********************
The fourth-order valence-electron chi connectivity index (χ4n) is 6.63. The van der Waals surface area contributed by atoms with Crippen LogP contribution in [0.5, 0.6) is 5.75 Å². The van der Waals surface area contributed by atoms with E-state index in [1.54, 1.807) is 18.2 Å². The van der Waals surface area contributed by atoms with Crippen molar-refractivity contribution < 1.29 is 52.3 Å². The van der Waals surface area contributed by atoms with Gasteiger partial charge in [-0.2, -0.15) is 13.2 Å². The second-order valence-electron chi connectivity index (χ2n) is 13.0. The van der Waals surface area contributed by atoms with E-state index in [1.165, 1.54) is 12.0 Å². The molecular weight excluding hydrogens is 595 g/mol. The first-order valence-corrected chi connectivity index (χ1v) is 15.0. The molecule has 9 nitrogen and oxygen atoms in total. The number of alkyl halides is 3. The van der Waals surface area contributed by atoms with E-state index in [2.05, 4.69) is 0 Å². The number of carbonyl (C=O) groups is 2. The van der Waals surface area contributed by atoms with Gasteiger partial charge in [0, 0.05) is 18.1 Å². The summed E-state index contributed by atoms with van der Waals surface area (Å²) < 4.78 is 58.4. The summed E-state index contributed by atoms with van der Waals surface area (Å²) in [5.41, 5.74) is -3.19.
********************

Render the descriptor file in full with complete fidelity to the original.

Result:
The fourth-order valence-electron chi connectivity index (χ4n) is 6.63. The van der Waals surface area contributed by atoms with Crippen LogP contribution in [0.5, 0.6) is 5.75 Å². The van der Waals surface area contributed by atoms with E-state index in [1.54, 1.807) is 18.2 Å². The van der Waals surface area contributed by atoms with Crippen molar-refractivity contribution < 1.29 is 52.3 Å². The van der Waals surface area contributed by atoms with Gasteiger partial charge in [-0.2, -0.15) is 13.2 Å². The second-order valence-electron chi connectivity index (χ2n) is 13.0. The van der Waals surface area contributed by atoms with E-state index in [1.165, 1.54) is 12.0 Å². The molecular weight excluding hydrogens is 595 g/mol. The first-order valence-corrected chi connectivity index (χ1v) is 15.0. The molecule has 9 nitrogen and oxygen atoms in total. The number of alkyl halides is 3. The van der Waals surface area contributed by atoms with E-state index in [2.05, 4.69) is 0 Å². The number of carbonyl (C=O) groups is 2. The van der Waals surface area contributed by atoms with Gasteiger partial charge in [0, 0.05) is 18.1 Å². The summed E-state index contributed by atoms with van der Waals surface area (Å²) < 4.78 is 58.4. The summed E-state index contributed by atoms with van der Waals surface area (Å²) in [5.41, 5.74) is -3.19.